In Other Words — Invisible Injury

FD5300A3-5A76-4B67-97A2-47D721BDA967If you’ve ever suffered from a broken rib, then you’ll understand why I call it the invisible injury.

For at least a month after breaking a rib, simple, natural, everyday acts — coughing, sneezing, laughing, blowing your nose, or even pushing out a stubborn poop — can lead to excruciating pain.

You pray that no one comes up to you to give you a hug, to slap you on your back, or even to vigorously shake your hand.

And since you’re not wearing a cast, no one knows that you’ve got a broken rib.

At least when you have a broken arm or a broken leg, others can see that you’ve broken something, so, unlike with a broken rib, your injury is not invisible.


Written for the In Other Words prompt from Patricia’s Place. The challenge this week is to write a story or poem of five lines or fewer using the word “invisible.”

6 thoughts on “In Other Words — Invisible Injury

  1. Willow February 28, 2019 / 7:51 am

    Tearing a shoulder is very similar. Everything hurts and there’s no outward sign of an injury, with the added benefit of not being able to move one’s arm. Yay! Also — it’s not a broken rib, but costochondritis isn’t any fun either. ^_^

    Liked by 1 person

    • Fandango February 28, 2019 / 8:52 am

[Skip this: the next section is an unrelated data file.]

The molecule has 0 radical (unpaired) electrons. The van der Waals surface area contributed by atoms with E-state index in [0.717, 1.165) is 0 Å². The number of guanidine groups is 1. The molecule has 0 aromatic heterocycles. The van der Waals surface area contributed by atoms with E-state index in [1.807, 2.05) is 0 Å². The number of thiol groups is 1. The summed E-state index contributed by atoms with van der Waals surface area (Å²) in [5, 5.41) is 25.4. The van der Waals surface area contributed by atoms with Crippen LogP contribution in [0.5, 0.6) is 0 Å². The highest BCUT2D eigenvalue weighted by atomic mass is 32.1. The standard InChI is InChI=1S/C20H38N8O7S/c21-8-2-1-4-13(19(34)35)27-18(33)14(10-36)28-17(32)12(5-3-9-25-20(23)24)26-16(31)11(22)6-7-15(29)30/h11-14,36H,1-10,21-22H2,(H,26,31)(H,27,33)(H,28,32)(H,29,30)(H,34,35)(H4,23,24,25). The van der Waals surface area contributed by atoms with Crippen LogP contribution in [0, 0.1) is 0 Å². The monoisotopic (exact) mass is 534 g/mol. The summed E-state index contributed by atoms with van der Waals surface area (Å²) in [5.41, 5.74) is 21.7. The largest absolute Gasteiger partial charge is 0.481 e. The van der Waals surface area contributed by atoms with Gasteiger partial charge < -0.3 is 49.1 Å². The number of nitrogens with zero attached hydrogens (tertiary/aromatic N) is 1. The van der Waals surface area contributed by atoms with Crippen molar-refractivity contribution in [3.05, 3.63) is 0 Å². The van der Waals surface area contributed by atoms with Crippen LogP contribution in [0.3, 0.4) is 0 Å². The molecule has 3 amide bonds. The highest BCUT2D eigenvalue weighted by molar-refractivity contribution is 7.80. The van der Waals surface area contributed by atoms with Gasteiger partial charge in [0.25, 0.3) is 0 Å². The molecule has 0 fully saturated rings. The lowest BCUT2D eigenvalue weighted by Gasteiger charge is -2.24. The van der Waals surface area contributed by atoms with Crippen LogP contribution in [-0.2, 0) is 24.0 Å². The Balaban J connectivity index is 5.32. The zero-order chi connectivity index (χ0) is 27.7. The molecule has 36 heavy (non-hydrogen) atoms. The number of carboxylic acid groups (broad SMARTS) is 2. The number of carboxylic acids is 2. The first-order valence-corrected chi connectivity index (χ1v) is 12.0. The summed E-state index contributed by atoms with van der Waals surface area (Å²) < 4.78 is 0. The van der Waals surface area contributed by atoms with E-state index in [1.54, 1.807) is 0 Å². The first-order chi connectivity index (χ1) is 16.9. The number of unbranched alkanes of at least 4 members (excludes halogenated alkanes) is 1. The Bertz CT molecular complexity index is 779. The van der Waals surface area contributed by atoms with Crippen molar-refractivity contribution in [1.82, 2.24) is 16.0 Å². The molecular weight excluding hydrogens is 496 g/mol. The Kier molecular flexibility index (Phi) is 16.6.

Live suffered from a frozen rotator cuff that required about 12 weeks of physical therapy. I’ve never hear of costochondritis before.

      Like

      • Willow February 28, 2019 / 9:59 am

        Costochondritis is the inflammation of the connective tissue of the rib cage. It’s a symptom of fibrmyalgia sometimes. It hurts like hell. First few times it happened to me, I thought I was having a heart attack or sumthin’. Now I just get random chest pains it’s all, “not this again.” grrr.

        Liked by 1 person

  2. Melanie B Cee February 28, 2019 / 10:01 am

    And then there are things like fibromyalgia, nerve neuropathy (hurts like seven types of hell), and a bunch of other ‘invisible’ illnesses. I hope you heal soon (or did, if this is a retrospective). I have an elderly neighbor (she turned 88 this year and has so much gusto, she makes me tired) anyway…she bruised one of her ribs and her description of the pain echos yours. Eeek. Maybe I’ll get some kind of brace or something, because I’m not sure I could deal with that level of pain. Wow!

    Liked by 1 person

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